In what First Amendment watchdogs called a victory, Ball State University’s president on Wednesday spoke out against intelligent design as a viable scientific theory. At the same time, the university announced that a professor accused of proselytizing remained part of the faculty but was working with administrators to ensure his courses aligned with Ball State’s view that science instruction should be about science and not religion.
“Intelligent design is overwhelmingly deemed by the scientific community as a religious belief and not a scientific theory,” President Jo Ann Gora said. “Therefore, intelligent design is not appropriate content for science courses. The gravity of this issue and the level of concern among scientists are demonstrated by more than 80 national and state scientific societies’ independent statements that intelligent design and creation science do not qualify as science.”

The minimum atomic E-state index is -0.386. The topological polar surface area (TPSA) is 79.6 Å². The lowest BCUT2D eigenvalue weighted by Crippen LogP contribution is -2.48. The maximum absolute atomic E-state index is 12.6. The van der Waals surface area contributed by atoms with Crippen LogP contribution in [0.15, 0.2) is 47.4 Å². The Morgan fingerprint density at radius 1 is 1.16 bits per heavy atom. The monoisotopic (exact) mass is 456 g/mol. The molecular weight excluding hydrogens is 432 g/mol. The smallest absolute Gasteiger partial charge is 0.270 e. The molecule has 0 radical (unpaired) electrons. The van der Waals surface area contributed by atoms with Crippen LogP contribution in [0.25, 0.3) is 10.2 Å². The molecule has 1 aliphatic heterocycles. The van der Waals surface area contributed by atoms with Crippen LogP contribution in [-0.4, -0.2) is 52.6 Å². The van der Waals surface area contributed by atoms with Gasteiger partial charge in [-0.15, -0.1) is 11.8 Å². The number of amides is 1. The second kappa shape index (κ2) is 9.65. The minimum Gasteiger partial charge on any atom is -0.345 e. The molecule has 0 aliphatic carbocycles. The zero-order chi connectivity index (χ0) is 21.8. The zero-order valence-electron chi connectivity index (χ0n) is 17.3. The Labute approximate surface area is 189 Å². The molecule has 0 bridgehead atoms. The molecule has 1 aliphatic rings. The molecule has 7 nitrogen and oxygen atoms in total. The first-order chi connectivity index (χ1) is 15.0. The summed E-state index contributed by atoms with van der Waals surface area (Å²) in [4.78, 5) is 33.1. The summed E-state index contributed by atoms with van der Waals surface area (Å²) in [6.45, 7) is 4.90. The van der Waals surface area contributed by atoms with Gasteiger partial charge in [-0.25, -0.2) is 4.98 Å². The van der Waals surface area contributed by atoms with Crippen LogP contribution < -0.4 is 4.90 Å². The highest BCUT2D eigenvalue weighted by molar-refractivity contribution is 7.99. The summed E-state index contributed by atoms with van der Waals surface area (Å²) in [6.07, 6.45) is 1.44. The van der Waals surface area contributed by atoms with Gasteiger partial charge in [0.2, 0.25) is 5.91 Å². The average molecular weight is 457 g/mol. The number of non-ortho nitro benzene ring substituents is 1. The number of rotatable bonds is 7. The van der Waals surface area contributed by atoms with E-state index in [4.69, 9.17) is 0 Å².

The question is not one of academic freedom, but one of academic integrity, she added. “Said simply, to allow intelligent design to be presented to science students as a valid scientific theory would violate the academic integrity of the course as it would fail to accurately represent the consensus of science scholars.” … [emphasis added]
Read the entire article here
2. Christian Publisher Removes Loch Ness Monster From Biology Textbook
You may recall that some time ago, I reported about how some creationists were going to such ludicrous lengths to undercut the teaching of evolution that they were actually selling textbooks which taught that the Loch Ness Monster was real and evidence against evolution. Apparently, the publishers of those same textbooks are now omitting any mention of dear ol’ Nessie since it seems that would be a claim too outlandish even for reality-challenged creationists. Here’s more:
A Christian education publisher based in Tennessee has removed references to the existence of the Loch Ness Monster from a biology textbook.
According to Scotland’s Sunday Herald, Accelerated Christian Education, Inc. has opted to remove a statement from a textbook used in Europe and will likely do the same for American textbooks.
“Are dinosaurs alive today? Scientists are becoming more convinced of their existence. Have you heard of the ‘Loch Ness Monster’ in Scotland?” reads the deleted passage. “‘Nessie’ for short has been recorded on sonar from a small submarine, described by eyewitnesses, and photographed by others. Nessie appears to be a plesiosaur.”